FOND MEMORIES – Jim Frey, coach of the undefeated 1968 La Conner High football team, has enjoyed reading news accounts of that season in recent weeks. He and his wife, Kay, discovered the articles while preparing for a family reunion. – Photo courtesy of Bill Reynolds
While searching for photo albums and scrapbooks prior to a recent family reunion, former Pleasant Ridge residents Jim and Kay Frey came across an unexpected gem. It was a plain, parcel-sized envelope filled with yellowed news clippings. Not just any clippings, mind you. These were from more than a half-century ago, dating to the fall of 1968. That was among the best of times for the Freys, who now reside in Mount Vernon. Then Jim coached football and taught at La Conner High School. That Braves’ team, which went undefeated with one tie in eight games, set the standard for a program that would later produce multiple deep state playoff runs. “It was a special group of players,” says Don Misner, the team’s starting center, who would go on to play college basketball and enjoy a successful high school coaching career of almost 40 years. “It was a great mix of guys, a really talented group,” Misner says. “Everything was upbeat. We all got along. There was just this great chemistry on that team.” Frey, then in his late 20s, was ideally suited to guide the Braves. He designed an offense around quarterback Tom Zimmerman fondly dubbed the “Frey-I” whose scheme relied on distributing the ball to a host of ball carriers and receivers. “We had a lot of depth that season,” recalls Frey. “Statistically, we were well-balanced.” Good thing, too, as Frey had to juggle his lineup to offset injuries to end Pat Maddox, perhaps the team’s fastest player, and Claude Wilbur, Jr., among a trio of go-to backs – Rick Williams and Randy Harris were the others – who lined up behind Zimmerman. No matter who was on the field, good things happened for the Braves. Frey’s charges debuted with a 37-7 trouncing of much larger Mount Vernon High School’s sophomore team. Legendary Skagit Valley Herald sports columnist Royal “Pop” Gunn lauded La Conner’s talent but lamented the fact many fans couldn’t see the Braves play due to their daytime home schedule. “They have no lighted field over there,” Gunn wrote, “and must play all their home games on afternoons.” Between teaching classes and crafting game plans, Frey set to work on developing funding strategies to install lights for nighttime kickoffs. As was the case with his team, which in that pre-playoff era finished the season ranked No. 4 among state ‘B’ title contenders, the light campaign proved successful. Four years later, in 1972, while then serving as La Conner High’s Principal, Frey would play a lead role in ceremonies that dedicated completion of lighted Whittaker Field, still the Braves’ football venue. Despite a home schedule limited to day games, the Braves in 1968 garnered much attention. Frey’s news clips show the team was covered extensively by reporters throughout Skagit and Snohomish counties. The most in-depth coverage was provided by the Puget Sound Mail, La Conner’s newspaper. PSM editor Pat O’Leary provided accounts that listed La Conner starters on both offense and defense, key game stats and decisive plays. La Conner made headlines with a 20-7 comeback win over archrival Coupeville in the season’s second week. In that game, Zimmerman completed two touchdown passes to Doug Wilbur – who like Misner would be recruited to play college basketball – and Williams provided a TD run for La Conner’s third and final score.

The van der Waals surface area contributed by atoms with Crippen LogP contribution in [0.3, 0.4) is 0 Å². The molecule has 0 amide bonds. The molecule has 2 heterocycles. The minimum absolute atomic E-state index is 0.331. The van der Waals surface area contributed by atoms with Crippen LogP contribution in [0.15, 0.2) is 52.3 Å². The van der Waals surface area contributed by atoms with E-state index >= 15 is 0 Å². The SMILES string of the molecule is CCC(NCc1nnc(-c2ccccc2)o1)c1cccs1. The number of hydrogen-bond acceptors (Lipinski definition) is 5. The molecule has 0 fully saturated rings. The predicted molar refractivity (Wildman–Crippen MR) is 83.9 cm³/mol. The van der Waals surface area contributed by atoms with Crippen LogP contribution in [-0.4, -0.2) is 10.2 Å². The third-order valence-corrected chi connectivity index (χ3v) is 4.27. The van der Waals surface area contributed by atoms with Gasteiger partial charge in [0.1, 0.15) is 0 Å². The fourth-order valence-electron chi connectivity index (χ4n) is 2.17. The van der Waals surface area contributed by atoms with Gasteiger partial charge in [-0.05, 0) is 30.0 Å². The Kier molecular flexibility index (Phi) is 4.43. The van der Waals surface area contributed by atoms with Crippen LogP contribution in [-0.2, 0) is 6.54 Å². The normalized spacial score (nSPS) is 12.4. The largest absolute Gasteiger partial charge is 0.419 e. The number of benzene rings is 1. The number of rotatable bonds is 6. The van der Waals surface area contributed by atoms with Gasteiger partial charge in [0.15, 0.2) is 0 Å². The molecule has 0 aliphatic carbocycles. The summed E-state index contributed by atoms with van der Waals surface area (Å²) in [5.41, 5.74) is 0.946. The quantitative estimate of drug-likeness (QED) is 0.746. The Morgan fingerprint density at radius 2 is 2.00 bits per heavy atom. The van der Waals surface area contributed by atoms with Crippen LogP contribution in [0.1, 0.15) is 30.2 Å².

La Conner followed with successive 13-6 and 7-6 victories over Chimacum and King’s Garden. Those were intense, physical games. Against Chimacum, which at the time sat atop the State ‘B’ polls, defensive end Randy Brigham and linebacker Ed Shutt recorded double digit tackles. The twin triumphs set up a mid-season pairing with the Snohomish High sophomores, whose varsity team was then a state powerhouse. La Conner would settle for a 13-13 tie in that contest, its lone non-win. At least on paper. “We actually scored the winning touchdown in that game,” Misner insists. “But a referee threw a flag and said that we ran an illegal play. Of course, we thought the call was bogus. That tie might’ve cost us being ranked No. 1 at the end of the season.” The Braves closed with consecutive wins over Darrington, Granite Falls and the Marysville sophomores, finishing with a 7-0-1 mark. After the final game, Frey was praised in an anonymous letter to the Puget Sound Mail. “If anyone deserves a trophy,” the letter writer stressed, “it’s our own Mr. Frey.” The accolades would continue. At a La Conner Rotary Club meeting, Superintendent of Schools Leroy “Butch” Maxwell introduced Frey as the “best coach west of Pullman.” Frey deflected the attention to his players. “It’s been said,” he pointed out, “that good players create good coaches.” Frey was joined at that Rotary session by the team’s co-captains, 6’-3”, 235-pound Dave Hedlin and 5’-11”, 200-pound Wes Otis. Misner credits both with having made his job easier. “I was listed as weighing 166 pounds,” he says. “That was being very generous. I was probably in the 150s, but I didn’t have any trouble because I had those guys on either side of me.” Frey said if there was one indispensable player on the Braves roster, it was Otis. “The only way I’d trade Otis away,” he told Rotarians, “would be if he played on the other team alone and then it would be tough.” Current La Conner High head football coach Peter Voorhees, who has been part of several Braves’ sState playoff entries, is among those impressed with what the 1968 team accomplished. “I’d love to honor those guys,” he told La Conner Weekly News recently. “They’re a big part of a proud tradition and I think it would be great for our players to connect with those alums.” Consider first-year La Conner High Athletic Director Kathy Herrera a fan, too. Earlier this school year she helped coordinate the unveiling of a banner at Landy James Gym honoring the 2018 Lady Braves’ state 2B championship volleyball team. “I would like to do something to honor them,” Herrera said of the ‘68 Braves. “I don’t know if it’ll be a banner, but I’ll try my best.” Still, no matter how that plays out, there’s no doubt 1968 was a banner football season for La Conner.